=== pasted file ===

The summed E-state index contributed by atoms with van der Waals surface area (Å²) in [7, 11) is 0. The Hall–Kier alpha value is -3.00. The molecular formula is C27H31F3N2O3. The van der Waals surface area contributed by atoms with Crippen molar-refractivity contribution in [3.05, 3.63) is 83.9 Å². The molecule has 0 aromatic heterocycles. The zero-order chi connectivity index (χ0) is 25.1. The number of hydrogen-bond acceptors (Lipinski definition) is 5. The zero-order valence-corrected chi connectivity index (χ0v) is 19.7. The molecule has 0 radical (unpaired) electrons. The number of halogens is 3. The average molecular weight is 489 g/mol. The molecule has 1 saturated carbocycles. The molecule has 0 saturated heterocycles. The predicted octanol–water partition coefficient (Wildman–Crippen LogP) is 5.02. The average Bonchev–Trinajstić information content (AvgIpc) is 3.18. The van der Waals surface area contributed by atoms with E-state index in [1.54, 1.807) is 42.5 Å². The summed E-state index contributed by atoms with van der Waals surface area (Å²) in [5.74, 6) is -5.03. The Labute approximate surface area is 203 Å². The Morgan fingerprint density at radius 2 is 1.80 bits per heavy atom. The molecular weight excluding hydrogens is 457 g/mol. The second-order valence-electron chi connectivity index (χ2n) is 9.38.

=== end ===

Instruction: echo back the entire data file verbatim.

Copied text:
The summed E-state index contributed by atoms with van der Waals surface area (Å²) in [7, 11) is 0. The Hall–Kier alpha value is -3.00. The molecular formula is C27H31F3N2O3. The van der Waals surface area contributed by atoms with Crippen molar-refractivity contribution in [3.05, 3.63) is 83.9 Å². The molecule has 0 aromatic heterocycles. The zero-order chi connectivity index (χ0) is 25.1. The number of hydrogen-bond acceptors (Lipinski definition) is 5. The zero-order valence-corrected chi connectivity index (χ0v) is 19.7. The molecule has 0 radical (unpaired) electrons. The number of halogens is 3. The average molecular weight is 489 g/mol. The molecule has 1 saturated carbocycles. The molecule has 0 saturated heterocycles. The predicted octanol–water partition coefficient (Wildman–Crippen LogP) is 5.02. The average Bonchev–Trinajstić information content (AvgIpc) is 3.18. The van der Waals surface area contributed by atoms with E-state index in [1.54, 1.807) is 42.5 Å². The summed E-state index contributed by atoms with van der Waals surface area (Å²) in [5.74, 6) is -5.03. The Labute approximate surface area is 203 Å². The Morgan fingerprint density at radius 2 is 1.80 bits per heavy atom. The molecular weight excluding hydrogens is 457 g/mol. The second-order valence-electron chi connectivity index (χ2n) is 9.38.